South African History Today – March 12


As the sun rises on March 12, South Africa awakens to a new day and echoes its ever-evolving history. But what specific tales does this particular date whisper?  We embark on a journey to uncover the threads woven into the fabric of March 12 in South Africa.

March 12

2020: Isidingo airs the last episode

Isidingo, a popular South African soap opera, has been cancelled due to low viewership numbers after airing for 21 years. The show tackled societal issues and was the first to incorporate current affairs in South Africa in its episodes. It aired the first gay wedding and interracial romantic relationship on TV. Despite its efforts, the show struggled to sustain its viewership possibly due to changing cast members and TV slots. It won several awards including the Golden Horns Best TV Soap in 2006 and 2009.

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2005: Pioneer tomato farmer Bertie van Zyl is buried in Mooketsi

Bertie van Zyl, founder of ZZ2, one of the world’s largest tomato growing operations, passed away at the age of 72 in a Pretoria hospital. His funeral was attended by government officials, including the minister of agriculture, and thousands of his farm workers. Van Zyl was recognized for his contributions to the development of emerging farmers.

1994: Constant Viljoen announces his resignation from AVF

General Constant Viljoen, the former leader of Afrikaner Volksunie and Freedom Front, resigned from Afrikaner National Front-Afrikaner Volksfront due to the behavior of ultra-right Afrikaanse Weerstandsbeweging (AWB) in Bophuthatswana. He led Freedom Front party to participate in the first democratic elections in South Africa after breaking ranks with Freedom Alliance.

1990: Nelson Mandela continues his international tour

Nelson Mandela, the ANC deputy president, went to Sweden as part of his international tour. He met Oliver Tambo, his former law firm partner, who was recovering from a stroke, for the first time in 28 years.

1980: Black, Coloured and Indian churches issues a statement on Immorality Act and the Mixed Marriages Act

Black, Coloured and Indian churches issued a statement saying they had no objection if authorities reconsidered the Immorality Act and the Mixed Marriages Act. These Acts criminalized interracial marriage and sex. They were among the first major laws of the apartheid government, with penalties including prison and lashes for offenders.

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1975: Stanley Mabizela writes a letter to the ANC after a visit by Thabo Mbeki and Max Sisulu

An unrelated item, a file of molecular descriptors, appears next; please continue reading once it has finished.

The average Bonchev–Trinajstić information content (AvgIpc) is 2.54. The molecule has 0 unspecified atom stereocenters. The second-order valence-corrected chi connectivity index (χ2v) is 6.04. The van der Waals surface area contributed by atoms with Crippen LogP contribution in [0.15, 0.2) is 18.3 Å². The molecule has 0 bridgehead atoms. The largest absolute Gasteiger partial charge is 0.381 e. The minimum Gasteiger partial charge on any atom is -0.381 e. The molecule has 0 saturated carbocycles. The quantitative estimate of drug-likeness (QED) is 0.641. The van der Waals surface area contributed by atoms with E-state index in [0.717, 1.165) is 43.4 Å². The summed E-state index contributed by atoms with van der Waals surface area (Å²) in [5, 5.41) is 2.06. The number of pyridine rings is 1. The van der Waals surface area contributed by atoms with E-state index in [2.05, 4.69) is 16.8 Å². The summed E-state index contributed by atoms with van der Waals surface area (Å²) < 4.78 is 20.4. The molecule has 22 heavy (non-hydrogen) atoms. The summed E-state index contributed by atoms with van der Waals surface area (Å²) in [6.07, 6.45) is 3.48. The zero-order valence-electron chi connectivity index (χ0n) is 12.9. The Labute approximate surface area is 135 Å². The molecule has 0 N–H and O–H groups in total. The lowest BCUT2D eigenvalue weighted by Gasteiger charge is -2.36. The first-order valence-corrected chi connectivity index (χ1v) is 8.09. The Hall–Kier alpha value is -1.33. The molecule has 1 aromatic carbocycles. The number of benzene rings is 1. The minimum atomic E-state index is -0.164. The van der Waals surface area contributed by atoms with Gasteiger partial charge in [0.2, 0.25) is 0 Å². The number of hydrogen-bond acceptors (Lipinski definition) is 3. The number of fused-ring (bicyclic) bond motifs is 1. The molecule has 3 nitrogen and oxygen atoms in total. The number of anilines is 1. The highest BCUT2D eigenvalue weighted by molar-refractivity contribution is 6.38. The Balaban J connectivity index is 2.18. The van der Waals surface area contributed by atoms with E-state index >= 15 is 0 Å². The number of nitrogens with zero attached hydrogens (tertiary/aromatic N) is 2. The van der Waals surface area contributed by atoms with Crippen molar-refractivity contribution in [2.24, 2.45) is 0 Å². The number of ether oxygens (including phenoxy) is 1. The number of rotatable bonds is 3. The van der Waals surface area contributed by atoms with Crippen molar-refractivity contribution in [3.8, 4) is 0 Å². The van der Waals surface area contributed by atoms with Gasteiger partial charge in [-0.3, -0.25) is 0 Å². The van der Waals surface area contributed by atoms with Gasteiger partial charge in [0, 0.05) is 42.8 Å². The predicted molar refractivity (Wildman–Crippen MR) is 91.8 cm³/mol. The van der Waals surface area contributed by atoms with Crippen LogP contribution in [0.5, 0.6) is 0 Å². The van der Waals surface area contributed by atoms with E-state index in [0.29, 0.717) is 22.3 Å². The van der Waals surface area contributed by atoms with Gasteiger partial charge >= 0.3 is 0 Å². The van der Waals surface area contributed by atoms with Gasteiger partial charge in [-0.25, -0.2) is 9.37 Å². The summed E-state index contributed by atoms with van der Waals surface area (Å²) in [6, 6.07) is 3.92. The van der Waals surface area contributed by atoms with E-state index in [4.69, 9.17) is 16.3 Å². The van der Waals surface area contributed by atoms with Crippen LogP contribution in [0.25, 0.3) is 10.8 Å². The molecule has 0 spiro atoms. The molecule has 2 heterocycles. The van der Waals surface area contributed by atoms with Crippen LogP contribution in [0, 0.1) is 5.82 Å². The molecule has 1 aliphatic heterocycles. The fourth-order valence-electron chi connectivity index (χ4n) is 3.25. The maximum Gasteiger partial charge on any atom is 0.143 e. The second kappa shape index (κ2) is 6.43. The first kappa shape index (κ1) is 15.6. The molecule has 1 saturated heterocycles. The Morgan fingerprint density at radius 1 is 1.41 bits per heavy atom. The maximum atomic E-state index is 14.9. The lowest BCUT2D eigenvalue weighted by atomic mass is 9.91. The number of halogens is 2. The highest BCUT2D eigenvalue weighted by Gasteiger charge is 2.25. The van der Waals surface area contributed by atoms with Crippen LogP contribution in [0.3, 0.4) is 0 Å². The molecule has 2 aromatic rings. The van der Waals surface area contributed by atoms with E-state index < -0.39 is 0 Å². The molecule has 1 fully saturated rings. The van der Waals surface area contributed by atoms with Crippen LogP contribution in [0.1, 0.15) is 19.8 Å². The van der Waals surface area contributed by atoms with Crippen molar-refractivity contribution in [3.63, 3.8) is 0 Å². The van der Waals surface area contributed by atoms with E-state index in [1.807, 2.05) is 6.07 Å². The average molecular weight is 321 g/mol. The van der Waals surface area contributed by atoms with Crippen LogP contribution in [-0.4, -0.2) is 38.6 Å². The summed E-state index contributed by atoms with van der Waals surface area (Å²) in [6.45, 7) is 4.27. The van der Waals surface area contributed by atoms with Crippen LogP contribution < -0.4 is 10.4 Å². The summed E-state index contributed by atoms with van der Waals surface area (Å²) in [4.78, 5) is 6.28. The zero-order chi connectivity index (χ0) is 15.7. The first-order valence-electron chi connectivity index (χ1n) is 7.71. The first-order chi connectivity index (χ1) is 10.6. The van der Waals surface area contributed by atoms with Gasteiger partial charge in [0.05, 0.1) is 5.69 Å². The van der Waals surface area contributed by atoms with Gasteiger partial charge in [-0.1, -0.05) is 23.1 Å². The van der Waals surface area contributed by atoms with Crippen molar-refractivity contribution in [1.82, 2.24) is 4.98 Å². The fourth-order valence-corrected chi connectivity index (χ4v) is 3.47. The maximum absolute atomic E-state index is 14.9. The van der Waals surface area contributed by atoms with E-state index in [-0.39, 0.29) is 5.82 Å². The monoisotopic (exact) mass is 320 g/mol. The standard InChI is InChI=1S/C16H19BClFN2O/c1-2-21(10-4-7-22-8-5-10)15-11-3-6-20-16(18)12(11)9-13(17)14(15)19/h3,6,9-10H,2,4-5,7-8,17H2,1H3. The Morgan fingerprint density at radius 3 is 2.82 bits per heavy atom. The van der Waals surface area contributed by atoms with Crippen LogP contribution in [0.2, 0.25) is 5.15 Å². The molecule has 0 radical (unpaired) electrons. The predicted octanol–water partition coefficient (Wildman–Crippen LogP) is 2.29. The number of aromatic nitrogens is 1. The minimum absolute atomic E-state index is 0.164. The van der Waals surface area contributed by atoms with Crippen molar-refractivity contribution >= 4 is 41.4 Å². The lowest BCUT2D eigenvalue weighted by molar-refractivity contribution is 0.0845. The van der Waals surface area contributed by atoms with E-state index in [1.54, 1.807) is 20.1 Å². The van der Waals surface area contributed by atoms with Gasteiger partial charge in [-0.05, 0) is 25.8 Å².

Stanley Mabizela, the African National Congress (ANC) Chief representative in Swaziland, wrote a letter on 12 March 1975 to thank the ANC for a visit by Thabo Mbeki and Max Sisulu. Mabizela expressed his gratitude for the visit and how it felt like a reunion. In 1982, Mabizela was forced to leave Swaziland due to a security agreement between King Sobhuza and the South African government.

1968: P.W. Botha reports to the Senate on South Africa’s defence policy and the Arms Industry’s main aims

In March 1968, the Minister of Defence, P.W. Botha, reported to the Senate on the Arms Industry and the main aims of South Africa’s defence policy. The Apartheid State, fearing a potential uprising by Black South Africans supported by the Soviet Union, and the reluctance of Western Governments to supply arms, decided to develop its own means of producing and servicing its armed forces. This included manufacturing capabilities regarding nuclear arms, ammunition, aeronautics, and armour. South Africa was successful in accomplishing most of these goals, but the greatest threat to Apartheid was social, comprising people and organizations within and outside South Africa, who exerted pressure on the state to abandon Apartheid.

1868: Basutoland (now Lesotho) becomes British territory

Moshoeshoe founded Lesotho, a country which brought together scattered Sotho peoples who had been driven apart by Zulu and Ndebele raids. The land was later taken over by Boers from the Orange Free State, but Moshoeshoe appealed to the British for protection, and in 1868 Lesotho became a British protectorate. Basutoland was then ruled by London until its independence in 1966.

1488: Bartholomew Dias erects the first stone cross on the South African coast

Bartholomew Dias, a Portuguese navigator, set foot on South African soil in 1487. He sailed around the southernmost tip of Africa and erected three stone crosses or padrões on the southern African coast. The first padrão, erected at Kwaaihoek, near the mouth of the Bushman’s River, is seen as South Africa’s oldest monument. Dias called the Cape Peninsula Cabo Tormentoso, or Cape of Storms, which was later renamed Cabo de Boa Esperanza, or Cape of Good Hope. Dias’s ship disappeared during a cyclone in 1500.


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